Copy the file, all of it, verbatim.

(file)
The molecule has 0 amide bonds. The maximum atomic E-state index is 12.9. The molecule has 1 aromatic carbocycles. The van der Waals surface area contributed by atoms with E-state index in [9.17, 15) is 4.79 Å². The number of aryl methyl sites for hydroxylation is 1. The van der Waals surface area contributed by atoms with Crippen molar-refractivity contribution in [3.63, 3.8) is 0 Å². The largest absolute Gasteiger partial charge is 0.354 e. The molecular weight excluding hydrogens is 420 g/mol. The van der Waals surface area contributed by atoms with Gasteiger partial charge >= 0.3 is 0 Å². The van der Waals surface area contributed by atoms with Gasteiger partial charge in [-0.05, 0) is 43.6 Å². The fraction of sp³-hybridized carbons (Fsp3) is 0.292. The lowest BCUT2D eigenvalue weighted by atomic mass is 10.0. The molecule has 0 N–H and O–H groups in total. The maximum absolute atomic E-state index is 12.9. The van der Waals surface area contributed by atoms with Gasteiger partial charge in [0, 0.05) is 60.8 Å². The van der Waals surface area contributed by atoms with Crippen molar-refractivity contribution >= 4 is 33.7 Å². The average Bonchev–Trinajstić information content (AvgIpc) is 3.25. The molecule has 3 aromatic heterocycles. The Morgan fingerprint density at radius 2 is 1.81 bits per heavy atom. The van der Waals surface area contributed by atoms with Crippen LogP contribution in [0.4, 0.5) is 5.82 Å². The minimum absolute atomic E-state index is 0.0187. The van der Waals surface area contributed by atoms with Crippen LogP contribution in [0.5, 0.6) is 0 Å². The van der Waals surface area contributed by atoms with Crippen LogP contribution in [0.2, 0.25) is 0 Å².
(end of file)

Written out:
The molecule has 0 amide bonds. The maximum atomic E-state index is 12.9. The molecule has 1 aromatic carbocycles. The van der Waals surface area contributed by atoms with E-state index in [9.17, 15) is 4.79 Å². The number of aryl methyl sites for hydroxylation is 1. The van der Waals surface area contributed by atoms with Crippen molar-refractivity contribution in [3.63, 3.8) is 0 Å². The largest absolute Gasteiger partial charge is 0.354 e. The molecular weight excluding hydrogens is 420 g/mol. The van der Waals surface area contributed by atoms with Gasteiger partial charge >= 0.3 is 0 Å². The van der Waals surface area contributed by atoms with Gasteiger partial charge in [-0.05, 0) is 43.6 Å². The fraction of sp³-hybridized carbons (Fsp3) is 0.292. The lowest BCUT2D eigenvalue weighted by atomic mass is 10.0. The molecule has 0 N–H and O–H groups in total. The maximum absolute atomic E-state index is 12.9. The van der Waals surface area contributed by atoms with Gasteiger partial charge in [0, 0.05) is 60.8 Å². The van der Waals surface area contributed by atoms with Crippen molar-refractivity contribution >= 4 is 33.7 Å². The average Bonchev–Trinajstić information content (AvgIpc) is 3.25. The molecule has 3 aromatic heterocycles. The Morgan fingerprint density at radius 2 is 1.81 bits per heavy atom. The van der Waals surface area contributed by atoms with Crippen LogP contribution in [0.4, 0.5) is 5.82 Å². The minimum absolute atomic E-state index is 0.0187. The van der Waals surface area contributed by atoms with Crippen LogP contribution in [0.5, 0.6) is 0 Å². The van der Waals surface area contributed by atoms with Crippen LogP contribution in [0.2, 0.25) is 0 Å².